I honestly don't think it matters that much what system you play. Certainly the array of different powers can be confusing for a new player but it's not that bad. By far, the biggest hurdle is attention span. Isaac is good for about 2 hours of play and my impression is that that's well above average. The highest priority is a venue where the child is free to leave at any time.

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    How old is he now? At 6, soon to be 7, just letting my daughter stay up till after 9:30 was a big deal for her.

    Letting her roll the dice for someone presents an interesting option, as one of our players won't be at the next session. Someone can play him, but she could roll the dice till she went to bed. I'll have to see if she is interested...I'm sure she will be.

    I agree about how the edition, and even the game probably doesn't matter much. It's more about engaging their imaginations.

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    One of the things I found surprising when I let my son play was that in one of the first encounters we had, he stopped to talk to a group of dwarves rather than outright attacking them. It's amazing the creativity young 'uns can display, if you give them half a chance.

    Here's to hoping for more fun for you and yours!
    "If it has stats, we can kill it." - T.G. Jackson, intro to 3rd ed Hackmaster

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    My 4 year old wanted to join our Star Wars Saga game one night. He was R4-D4, a robot sidekick. He would say "beep boop, dee boop" and pretend to do things with the mini on the table like open a door for us. He was grinning from ear to ear just to pretend play with the grown ups. I need to do more with the kids.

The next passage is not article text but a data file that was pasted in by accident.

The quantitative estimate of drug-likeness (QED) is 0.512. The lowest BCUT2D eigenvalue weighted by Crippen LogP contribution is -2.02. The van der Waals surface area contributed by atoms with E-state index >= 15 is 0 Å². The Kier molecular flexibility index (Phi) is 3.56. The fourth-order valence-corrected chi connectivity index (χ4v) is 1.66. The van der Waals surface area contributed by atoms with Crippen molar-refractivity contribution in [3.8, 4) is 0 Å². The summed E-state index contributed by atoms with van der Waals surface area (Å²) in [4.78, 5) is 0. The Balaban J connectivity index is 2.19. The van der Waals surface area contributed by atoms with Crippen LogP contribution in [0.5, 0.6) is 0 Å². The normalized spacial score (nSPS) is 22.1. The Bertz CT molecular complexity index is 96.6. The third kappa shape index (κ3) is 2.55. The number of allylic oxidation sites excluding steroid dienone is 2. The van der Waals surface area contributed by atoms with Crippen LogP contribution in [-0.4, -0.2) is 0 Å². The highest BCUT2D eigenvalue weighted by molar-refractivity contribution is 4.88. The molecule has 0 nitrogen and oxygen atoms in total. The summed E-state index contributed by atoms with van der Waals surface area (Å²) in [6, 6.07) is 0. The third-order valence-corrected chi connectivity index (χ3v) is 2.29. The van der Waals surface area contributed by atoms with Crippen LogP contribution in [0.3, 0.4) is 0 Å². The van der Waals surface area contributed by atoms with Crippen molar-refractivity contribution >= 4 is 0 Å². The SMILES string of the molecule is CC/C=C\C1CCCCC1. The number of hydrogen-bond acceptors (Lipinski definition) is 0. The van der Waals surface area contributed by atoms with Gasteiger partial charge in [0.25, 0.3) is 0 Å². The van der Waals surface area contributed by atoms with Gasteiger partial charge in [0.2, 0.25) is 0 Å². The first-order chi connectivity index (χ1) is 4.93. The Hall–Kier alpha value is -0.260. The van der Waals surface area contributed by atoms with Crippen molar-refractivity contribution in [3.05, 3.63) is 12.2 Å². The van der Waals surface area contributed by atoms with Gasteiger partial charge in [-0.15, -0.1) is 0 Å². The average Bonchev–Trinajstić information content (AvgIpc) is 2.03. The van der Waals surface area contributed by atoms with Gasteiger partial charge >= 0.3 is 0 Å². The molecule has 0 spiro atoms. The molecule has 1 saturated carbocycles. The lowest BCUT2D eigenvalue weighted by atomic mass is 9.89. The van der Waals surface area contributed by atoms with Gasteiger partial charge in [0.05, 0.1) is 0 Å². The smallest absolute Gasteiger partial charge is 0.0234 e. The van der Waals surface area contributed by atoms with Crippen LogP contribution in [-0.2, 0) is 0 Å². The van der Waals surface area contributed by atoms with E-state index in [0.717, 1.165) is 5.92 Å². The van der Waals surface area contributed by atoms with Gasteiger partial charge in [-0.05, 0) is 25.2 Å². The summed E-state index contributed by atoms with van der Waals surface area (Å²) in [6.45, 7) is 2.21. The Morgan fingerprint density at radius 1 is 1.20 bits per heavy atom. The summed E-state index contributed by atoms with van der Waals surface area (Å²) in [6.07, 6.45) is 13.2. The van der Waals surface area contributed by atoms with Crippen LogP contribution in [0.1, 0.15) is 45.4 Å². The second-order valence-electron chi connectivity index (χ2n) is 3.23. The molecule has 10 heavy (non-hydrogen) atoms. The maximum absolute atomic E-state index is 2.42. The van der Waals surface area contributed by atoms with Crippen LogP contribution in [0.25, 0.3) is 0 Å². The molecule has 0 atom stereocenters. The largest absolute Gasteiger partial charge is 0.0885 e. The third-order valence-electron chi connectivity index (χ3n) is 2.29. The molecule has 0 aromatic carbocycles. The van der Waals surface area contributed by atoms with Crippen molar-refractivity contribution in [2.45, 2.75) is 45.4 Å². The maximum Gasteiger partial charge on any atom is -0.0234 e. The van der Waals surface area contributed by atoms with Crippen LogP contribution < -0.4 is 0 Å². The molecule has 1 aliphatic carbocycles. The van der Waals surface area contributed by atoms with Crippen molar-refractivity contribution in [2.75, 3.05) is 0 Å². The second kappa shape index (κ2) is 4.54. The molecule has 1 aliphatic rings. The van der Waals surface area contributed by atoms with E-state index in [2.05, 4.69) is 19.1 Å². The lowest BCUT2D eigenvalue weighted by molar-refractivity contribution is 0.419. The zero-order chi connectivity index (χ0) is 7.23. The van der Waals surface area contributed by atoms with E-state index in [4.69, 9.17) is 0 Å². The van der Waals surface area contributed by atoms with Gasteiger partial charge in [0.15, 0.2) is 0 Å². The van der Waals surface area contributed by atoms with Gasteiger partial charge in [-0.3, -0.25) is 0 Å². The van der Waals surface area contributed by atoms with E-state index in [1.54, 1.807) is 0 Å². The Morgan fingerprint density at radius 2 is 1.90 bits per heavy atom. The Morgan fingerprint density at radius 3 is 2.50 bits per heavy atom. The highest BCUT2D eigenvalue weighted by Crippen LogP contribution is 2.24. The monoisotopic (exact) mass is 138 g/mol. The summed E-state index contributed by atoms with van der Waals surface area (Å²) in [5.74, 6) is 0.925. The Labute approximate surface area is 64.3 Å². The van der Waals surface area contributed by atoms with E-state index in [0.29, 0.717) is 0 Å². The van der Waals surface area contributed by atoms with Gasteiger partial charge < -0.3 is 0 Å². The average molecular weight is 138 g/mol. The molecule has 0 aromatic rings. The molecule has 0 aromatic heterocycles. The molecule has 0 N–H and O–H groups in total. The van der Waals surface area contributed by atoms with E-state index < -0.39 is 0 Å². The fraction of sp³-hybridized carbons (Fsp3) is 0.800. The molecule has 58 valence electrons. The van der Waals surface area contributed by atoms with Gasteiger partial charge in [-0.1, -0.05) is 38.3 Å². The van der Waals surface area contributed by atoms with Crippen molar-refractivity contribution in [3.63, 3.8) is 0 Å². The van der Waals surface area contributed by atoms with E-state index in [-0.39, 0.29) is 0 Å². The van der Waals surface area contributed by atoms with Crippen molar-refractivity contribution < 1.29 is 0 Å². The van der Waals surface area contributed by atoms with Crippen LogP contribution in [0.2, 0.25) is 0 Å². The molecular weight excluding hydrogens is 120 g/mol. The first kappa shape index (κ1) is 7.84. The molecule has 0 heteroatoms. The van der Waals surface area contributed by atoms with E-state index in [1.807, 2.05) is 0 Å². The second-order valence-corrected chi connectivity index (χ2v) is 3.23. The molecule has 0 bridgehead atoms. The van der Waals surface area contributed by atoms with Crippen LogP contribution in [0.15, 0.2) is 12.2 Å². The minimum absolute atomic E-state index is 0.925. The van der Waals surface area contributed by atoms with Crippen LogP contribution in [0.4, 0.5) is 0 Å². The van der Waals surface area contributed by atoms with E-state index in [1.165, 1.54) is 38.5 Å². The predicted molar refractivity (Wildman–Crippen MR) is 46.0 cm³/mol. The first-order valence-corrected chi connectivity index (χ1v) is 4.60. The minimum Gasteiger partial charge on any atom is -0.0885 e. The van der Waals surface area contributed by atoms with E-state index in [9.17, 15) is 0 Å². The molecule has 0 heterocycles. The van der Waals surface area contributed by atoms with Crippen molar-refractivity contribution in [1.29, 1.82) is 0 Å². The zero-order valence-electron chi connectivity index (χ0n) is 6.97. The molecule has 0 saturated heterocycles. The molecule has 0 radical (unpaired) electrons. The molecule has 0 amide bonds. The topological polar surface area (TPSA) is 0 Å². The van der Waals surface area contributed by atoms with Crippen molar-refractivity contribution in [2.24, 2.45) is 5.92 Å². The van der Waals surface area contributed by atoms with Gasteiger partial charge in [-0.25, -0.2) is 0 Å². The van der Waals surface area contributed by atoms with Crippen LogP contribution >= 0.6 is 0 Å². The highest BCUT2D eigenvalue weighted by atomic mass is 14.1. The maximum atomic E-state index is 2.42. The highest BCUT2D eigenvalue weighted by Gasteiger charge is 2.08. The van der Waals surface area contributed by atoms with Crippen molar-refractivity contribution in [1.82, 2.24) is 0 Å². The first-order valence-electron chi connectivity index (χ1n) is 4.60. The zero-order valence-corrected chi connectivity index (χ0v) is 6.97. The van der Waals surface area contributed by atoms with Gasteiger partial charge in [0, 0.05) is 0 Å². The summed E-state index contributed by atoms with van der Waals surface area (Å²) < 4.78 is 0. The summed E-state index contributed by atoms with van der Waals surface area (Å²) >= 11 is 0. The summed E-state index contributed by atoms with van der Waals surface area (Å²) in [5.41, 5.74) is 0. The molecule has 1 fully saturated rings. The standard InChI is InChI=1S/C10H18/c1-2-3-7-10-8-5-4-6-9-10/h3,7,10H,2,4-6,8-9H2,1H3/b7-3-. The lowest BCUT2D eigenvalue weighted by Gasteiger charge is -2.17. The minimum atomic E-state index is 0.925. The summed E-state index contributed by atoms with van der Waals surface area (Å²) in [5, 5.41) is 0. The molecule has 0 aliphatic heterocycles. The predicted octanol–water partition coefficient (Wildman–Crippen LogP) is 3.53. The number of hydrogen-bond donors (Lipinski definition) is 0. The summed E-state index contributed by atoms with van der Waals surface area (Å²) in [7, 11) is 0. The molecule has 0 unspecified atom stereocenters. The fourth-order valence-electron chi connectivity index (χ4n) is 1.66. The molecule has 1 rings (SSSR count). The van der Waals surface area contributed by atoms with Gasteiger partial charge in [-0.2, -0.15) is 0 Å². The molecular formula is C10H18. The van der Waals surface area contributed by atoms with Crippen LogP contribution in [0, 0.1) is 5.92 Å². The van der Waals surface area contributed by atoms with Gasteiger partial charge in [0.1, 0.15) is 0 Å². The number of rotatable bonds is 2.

• #9
    Quote Originally Posted by Stormonu View Post
    One of the things I found surprising when I let my son play was that in one of the first encounters we had, he stopped to talk to a group of dwarves rather than outright attacking them. It's amazing the creativity young 'uns can display, if you give them half a chance.

    Here's to hoping for more fun for you and yours!
    There's far more combat with adults than with kids in the games I play or run. The adults maybe want 'recreational combat', a chance to show their skill and ingenuity when playing under pressure (which is more easily reached/ escalated through combat than fairly familiar environments and plot elements).

    For kids the imaginative/ creative side seems far more 'in the present' and storytelling and 'questing', possibly, offer more accessible ways of expressing creativity/ ingenuity than tactical combat systems.